Putin /Trump

Meanwhile, in 2008…

Russia is the world’s 3rd largest oil producer, not far behind Saudi Arabia. If any of those three get into a big war, oil prices are going to go way up. Doesn’t much matter, for that, if the U.S. is lead by a small-d-democrat, or by an autocrat-wannabe.

Not mentioned in your post, but the idea that Biden is behind broader inflation is also mistaken. Prices are surging world wide, from Canada to India. Just to mention the latest shock, the incredible edible egg price I paid yesterday, neither Trump nor Biden could stop avian influenza, which is also international.

Maybe you are thinking that Trump could have delivered Ukraine to Russia. Answer: Not at all quickly. And the Ukrainians would have something different to say about that.

France and Germany would have a big problem with abandoning Ukraine on Trump’s say-so.

Again, that is missing that congress did not trust Trump and with reason.

In a statement, Trump expressed his own doubts about the legislation: “The bill remains seriously flawed – particularly because it encroaches on the executive branch’s authority to negotiate.”

‘Seriously flawed’

“Congress could not even negotiate a health care bill after seven years of talking. By limiting the executive’s flexibility, this bill makes it harder for the United States to strike good deals for the American people, and will drive China, Russia, and North Korea much closer together,” he said in a statement.

He ended the statement by saying: “I built a truly great company worth many billions of dollars. That is a big part of the reason I was elected. As President, I can make far better deals with foreign countries than Congress.”

Yup, I already agreed with you on that point. Which still doesn’t make a trade deal that hurts both us and them (but mostly us) a “favorable trade deal”.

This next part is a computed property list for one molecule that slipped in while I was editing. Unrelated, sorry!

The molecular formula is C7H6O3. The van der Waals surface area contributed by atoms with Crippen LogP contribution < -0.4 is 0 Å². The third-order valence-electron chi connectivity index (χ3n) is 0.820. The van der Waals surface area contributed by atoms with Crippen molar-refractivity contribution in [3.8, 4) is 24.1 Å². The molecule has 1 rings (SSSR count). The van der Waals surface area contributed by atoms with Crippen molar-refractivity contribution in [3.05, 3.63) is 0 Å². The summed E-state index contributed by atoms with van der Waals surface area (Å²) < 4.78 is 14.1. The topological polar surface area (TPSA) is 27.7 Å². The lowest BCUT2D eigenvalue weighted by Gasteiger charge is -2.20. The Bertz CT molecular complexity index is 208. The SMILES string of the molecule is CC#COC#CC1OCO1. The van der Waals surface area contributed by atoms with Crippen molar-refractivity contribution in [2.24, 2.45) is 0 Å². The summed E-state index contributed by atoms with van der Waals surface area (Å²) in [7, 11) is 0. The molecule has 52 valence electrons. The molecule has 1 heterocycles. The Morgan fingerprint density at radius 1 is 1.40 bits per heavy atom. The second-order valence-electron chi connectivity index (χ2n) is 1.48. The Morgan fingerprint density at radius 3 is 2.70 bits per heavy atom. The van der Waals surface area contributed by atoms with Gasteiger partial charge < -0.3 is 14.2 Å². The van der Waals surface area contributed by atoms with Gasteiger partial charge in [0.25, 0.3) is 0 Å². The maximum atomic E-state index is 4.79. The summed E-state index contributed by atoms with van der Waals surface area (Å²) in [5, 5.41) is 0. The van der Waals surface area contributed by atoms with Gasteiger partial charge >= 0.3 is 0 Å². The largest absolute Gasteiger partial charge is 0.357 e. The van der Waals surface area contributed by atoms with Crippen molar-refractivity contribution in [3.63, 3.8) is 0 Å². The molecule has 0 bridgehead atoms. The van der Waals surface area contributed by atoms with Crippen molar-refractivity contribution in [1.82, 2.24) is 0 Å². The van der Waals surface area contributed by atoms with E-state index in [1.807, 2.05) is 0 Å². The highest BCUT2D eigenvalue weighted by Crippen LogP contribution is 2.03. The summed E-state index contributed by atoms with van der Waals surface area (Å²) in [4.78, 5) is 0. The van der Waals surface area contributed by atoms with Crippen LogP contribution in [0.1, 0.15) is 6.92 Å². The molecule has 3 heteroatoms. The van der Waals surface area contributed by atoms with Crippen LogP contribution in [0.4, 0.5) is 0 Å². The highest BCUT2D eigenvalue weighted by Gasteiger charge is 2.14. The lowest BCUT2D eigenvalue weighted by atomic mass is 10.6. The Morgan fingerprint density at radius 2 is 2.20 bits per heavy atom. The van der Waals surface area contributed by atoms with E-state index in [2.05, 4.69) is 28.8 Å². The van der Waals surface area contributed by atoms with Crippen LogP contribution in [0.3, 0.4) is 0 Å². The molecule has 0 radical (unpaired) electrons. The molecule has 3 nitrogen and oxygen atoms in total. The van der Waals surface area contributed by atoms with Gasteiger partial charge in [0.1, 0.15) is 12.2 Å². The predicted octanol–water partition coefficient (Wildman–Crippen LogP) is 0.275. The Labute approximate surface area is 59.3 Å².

China is a rival. They don’t care what happens to us, except in so far as it affects them. But as things currently stand, a strong US economy is good for them, so they’re not trying to sabotage us, and we shouldn’t try to sabotage them. Russia, meanwhile, is not a rival. Russia is an enemy. They do care about what happens to us, because they want us to fail. They are trying to sabotage us, and so we should fight back against them.

That’s because he invaded the wrong countries! We should have invaded Saudi Arabia and Canada. But no, Donald Rumsfeld really wanted to show Saddam “Who’s the Boss” (no, really; he wanted to imprison him in Gitmo and make him watch the Tony Danza/Judith Light sitcom until he cracked or admitted where he had hidden the secret sex tape he had of Rumsfeld and a an Islamic Village People cover band) and Cheney had a real hard-on for Ayatollah Khamenei (not going to touch that one; your imagination will do its worst). If we’d taken over the Saudi Peninsula and knocked those Mounties off their stupid horses we could have been rolling in black gold from here to eternity. Instead, we’re fricking and fracking and paying good beer money for expensive gasoline.